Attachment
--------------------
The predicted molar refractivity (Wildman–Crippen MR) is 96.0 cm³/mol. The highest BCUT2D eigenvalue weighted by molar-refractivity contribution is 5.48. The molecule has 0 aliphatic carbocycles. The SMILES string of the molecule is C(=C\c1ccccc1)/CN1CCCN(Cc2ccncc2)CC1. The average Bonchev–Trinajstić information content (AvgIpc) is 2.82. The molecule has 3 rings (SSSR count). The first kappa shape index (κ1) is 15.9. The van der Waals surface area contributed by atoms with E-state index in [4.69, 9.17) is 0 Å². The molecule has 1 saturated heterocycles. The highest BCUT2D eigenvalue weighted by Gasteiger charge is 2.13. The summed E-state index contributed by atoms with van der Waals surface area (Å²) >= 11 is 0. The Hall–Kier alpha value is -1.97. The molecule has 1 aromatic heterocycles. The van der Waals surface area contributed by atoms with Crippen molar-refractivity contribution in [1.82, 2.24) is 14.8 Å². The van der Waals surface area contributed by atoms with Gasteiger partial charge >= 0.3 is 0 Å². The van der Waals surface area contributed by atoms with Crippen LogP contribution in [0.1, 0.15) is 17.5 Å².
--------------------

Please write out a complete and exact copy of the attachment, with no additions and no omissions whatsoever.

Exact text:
The predicted molar refractivity (Wildman–Crippen MR) is 96.0 cm³/mol. The highest BCUT2D eigenvalue weighted by molar-refractivity contribution is 5.48. The molecule has 0 aliphatic carbocycles. The SMILES string of the molecule is C(=C\c1ccccc1)/CN1CCCN(Cc2ccncc2)CC1. The average Bonchev–Trinajstić information content (AvgIpc) is 2.82. The molecule has 3 rings (SSSR count). The first kappa shape index (κ1) is 15.9. The van der Waals surface area contributed by atoms with E-state index in [4.69, 9.17) is 0 Å². The molecule has 1 saturated heterocycles. The highest BCUT2D eigenvalue weighted by Gasteiger charge is 2.13. The summed E-state index contributed by atoms with van der Waals surface area (Å²) >= 11 is 0. The Hall–Kier alpha value is -1.97. The molecule has 1 aromatic heterocycles. The van der Waals surface area contributed by atoms with Crippen molar-refractivity contribution in [1.82, 2.24) is 14.8 Å². The van der Waals surface area contributed by atoms with Gasteiger partial charge >= 0.3 is 0 Å². The van der Waals surface area contributed by atoms with Crippen LogP contribution in [0.1, 0.15) is 17.5 Å².